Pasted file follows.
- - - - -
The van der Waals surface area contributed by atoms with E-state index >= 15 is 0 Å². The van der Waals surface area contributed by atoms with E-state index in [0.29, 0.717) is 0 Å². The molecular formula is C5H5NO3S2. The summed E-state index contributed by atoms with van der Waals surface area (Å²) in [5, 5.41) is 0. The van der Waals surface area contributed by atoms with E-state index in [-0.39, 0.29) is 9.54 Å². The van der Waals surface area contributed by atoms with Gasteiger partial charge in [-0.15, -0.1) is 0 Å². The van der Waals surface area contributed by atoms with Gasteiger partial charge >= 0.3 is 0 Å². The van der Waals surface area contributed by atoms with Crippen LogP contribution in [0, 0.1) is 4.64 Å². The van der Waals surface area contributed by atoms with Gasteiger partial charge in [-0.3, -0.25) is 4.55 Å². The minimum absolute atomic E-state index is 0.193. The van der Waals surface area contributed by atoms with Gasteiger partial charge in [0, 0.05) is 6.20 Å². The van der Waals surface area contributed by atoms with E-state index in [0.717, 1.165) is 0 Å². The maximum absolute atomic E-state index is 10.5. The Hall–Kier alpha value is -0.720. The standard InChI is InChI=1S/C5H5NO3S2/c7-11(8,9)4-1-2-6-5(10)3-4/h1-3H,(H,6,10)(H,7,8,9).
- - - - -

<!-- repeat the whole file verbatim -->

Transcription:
The van der Waals surface area contributed by atoms with E-state index >= 15 is 0 Å². The van der Waals surface area contributed by atoms with E-state index in [0.29, 0.717) is 0 Å². The molecular formula is C5H5NO3S2. The summed E-state index contributed by atoms with van der Waals surface area (Å²) in [5, 5.41) is 0. The van der Waals surface area contributed by atoms with E-state index in [-0.39, 0.29) is 9.54 Å². The van der Waals surface area contributed by atoms with Gasteiger partial charge in [-0.15, -0.1) is 0 Å². The van der Waals surface area contributed by atoms with Gasteiger partial charge >= 0.3 is 0 Å². The van der Waals surface area contributed by atoms with Crippen LogP contribution in [0, 0.1) is 4.64 Å². The van der Waals surface area contributed by atoms with Gasteiger partial charge in [-0.3, -0.25) is 4.55 Å². The minimum absolute atomic E-state index is 0.193. The van der Waals surface area contributed by atoms with Gasteiger partial charge in [0, 0.05) is 6.20 Å². The van der Waals surface area contributed by atoms with E-state index in [0.717, 1.165) is 0 Å². The maximum absolute atomic E-state index is 10.5. The Hall–Kier alpha value is -0.720. The standard InChI is InChI=1S/C5H5NO3S2/c7-11(8,9)4-1-2-6-5(10)3-4/h1-3H,(H,6,10)(H,7,8,9).